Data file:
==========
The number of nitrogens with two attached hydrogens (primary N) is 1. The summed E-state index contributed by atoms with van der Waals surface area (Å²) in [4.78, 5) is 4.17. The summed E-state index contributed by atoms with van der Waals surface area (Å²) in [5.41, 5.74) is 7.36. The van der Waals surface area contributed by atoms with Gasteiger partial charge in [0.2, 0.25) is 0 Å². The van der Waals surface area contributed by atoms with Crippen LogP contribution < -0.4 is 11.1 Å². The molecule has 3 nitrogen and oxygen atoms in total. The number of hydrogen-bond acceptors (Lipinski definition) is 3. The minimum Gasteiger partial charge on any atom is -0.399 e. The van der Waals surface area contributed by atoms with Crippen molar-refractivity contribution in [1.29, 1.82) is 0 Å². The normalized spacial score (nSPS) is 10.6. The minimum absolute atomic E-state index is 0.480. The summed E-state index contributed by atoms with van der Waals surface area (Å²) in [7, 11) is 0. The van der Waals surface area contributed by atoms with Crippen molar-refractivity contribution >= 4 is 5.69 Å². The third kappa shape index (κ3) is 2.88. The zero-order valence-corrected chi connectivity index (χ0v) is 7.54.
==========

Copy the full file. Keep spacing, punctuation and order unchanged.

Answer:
The number of nitrogens with two attached hydrogens (primary N) is 1. The summed E-state index contributed by atoms with van der Waals surface area (Å²) in [4.78, 5) is 4.17. The summed E-state index contributed by atoms with van der Waals surface area (Å²) in [5.41, 5.74) is 7.36. The van der Waals surface area contributed by atoms with Gasteiger partial charge in [0.2, 0.25) is 0 Å². The van der Waals surface area contributed by atoms with Crippen LogP contribution < -0.4 is 11.1 Å². The molecule has 3 nitrogen and oxygen atoms in total. The number of hydrogen-bond acceptors (Lipinski definition) is 3. The minimum Gasteiger partial charge on any atom is -0.399 e. The van der Waals surface area contributed by atoms with Crippen molar-refractivity contribution in [1.29, 1.82) is 0 Å². The normalized spacial score (nSPS) is 10.6. The minimum absolute atomic E-state index is 0.480. The summed E-state index contributed by atoms with van der Waals surface area (Å²) in [7, 11) is 0. The van der Waals surface area contributed by atoms with Crippen molar-refractivity contribution >= 4 is 5.69 Å². The third kappa shape index (κ3) is 2.88. The zero-order valence-corrected chi connectivity index (χ0v) is 7.54.